It will be appreciated that, with the angle of the fan-shaped spread being 30°, as shown in FIG. 1, each detector is irradiated from an arcuate sector of 30° of the anode 3. Thus each detector has to be capable of receiving radiation from a range of directions extending over 30°, but at the same time to be shielded from scattered radiation. These two requirements are difficult to meet, as they tend to be mutually incompatible, especially when rapid acquisition of data is to be effected. In this example, as the fan-shaped spread 5 of X-radiation is scanned around the body by purely electronic means, i.e. no mechanical scanning is applied to either the anode 3 or the detector array 9, the scanning is extremely rapid. For example a complete revolution of the spread 5 of radiation around the patient position can be carried out in 20mS. Thus the difficulties associated with collimating the radiation so that, at any instant, an irradiated detector can receive radiation along a straight line from the point on the anode upon which, at that time, the electron beam is impinging whilst shielding the detector from scattered radiation are acute.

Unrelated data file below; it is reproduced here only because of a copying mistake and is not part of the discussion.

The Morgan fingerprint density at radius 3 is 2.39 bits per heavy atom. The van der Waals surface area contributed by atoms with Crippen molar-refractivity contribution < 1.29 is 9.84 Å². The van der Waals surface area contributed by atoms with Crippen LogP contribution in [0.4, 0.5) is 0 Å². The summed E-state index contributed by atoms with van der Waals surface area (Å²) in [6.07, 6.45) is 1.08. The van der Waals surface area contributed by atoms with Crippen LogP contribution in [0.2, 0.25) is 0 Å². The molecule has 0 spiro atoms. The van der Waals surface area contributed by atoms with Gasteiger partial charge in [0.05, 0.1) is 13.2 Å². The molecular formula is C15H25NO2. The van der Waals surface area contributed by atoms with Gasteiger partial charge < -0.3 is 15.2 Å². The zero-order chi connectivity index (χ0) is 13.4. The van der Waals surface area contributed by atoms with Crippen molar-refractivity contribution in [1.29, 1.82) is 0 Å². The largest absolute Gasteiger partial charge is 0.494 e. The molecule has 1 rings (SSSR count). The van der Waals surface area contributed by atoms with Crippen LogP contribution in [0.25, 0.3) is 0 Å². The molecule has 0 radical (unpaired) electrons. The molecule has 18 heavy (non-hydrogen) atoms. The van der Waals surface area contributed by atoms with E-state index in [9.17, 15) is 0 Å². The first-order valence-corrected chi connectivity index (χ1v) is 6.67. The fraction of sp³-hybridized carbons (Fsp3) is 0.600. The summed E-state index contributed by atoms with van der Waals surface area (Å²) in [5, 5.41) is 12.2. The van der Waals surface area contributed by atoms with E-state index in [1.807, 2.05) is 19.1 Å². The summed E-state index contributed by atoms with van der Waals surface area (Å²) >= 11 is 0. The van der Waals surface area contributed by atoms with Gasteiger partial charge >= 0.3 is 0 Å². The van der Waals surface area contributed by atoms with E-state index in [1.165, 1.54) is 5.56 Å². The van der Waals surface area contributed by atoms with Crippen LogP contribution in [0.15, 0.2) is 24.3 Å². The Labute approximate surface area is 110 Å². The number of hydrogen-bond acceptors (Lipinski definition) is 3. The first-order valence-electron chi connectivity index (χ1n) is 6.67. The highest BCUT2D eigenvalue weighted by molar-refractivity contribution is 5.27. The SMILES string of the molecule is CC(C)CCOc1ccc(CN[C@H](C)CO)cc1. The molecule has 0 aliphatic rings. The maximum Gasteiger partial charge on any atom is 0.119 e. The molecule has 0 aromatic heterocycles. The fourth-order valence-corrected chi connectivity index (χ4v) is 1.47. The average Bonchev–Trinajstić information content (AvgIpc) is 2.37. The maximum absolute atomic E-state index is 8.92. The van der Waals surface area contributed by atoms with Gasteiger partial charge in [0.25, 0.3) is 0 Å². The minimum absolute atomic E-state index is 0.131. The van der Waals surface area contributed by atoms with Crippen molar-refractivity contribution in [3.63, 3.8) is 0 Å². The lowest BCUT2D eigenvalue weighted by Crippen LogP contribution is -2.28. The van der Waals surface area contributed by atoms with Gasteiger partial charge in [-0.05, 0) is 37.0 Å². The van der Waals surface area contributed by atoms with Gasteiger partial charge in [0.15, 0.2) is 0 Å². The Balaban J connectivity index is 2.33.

It has been determined that the number of detectors required in the array 9 is 460 for a resolution of 1mm2 and 920 for a resolution of 1/2 mm2. The arrangement shown in the drawing is illustrative only and does not show the correct angular dispositions of the collimator plates referred to hereinafter. Each detector requires a collimator that is able to squint in azimuth over 30°. In accordance with this example of the invention, each collimator comprises a pair of plates 10, each plate being shared between two adjacent detectors, in the sense that it constitutes one plate of the pair of plates for each of two detectors. The collimator plates 10 are disposed radially of the system and each plate is hinged at its end closest to the detector array 9. Every eighth plate is formed with a rearwardly protruding peg 11 and this peg is dimensioned and shaped to co-operate with rollers such as 12 which protrude forwardly from a collimator guide ring 13. The ring 13 is movable, in a manner which will be more fully described hereinafter, by means of three guide ring actuators, 14, 15 and 16, which are slidably attached to the ring.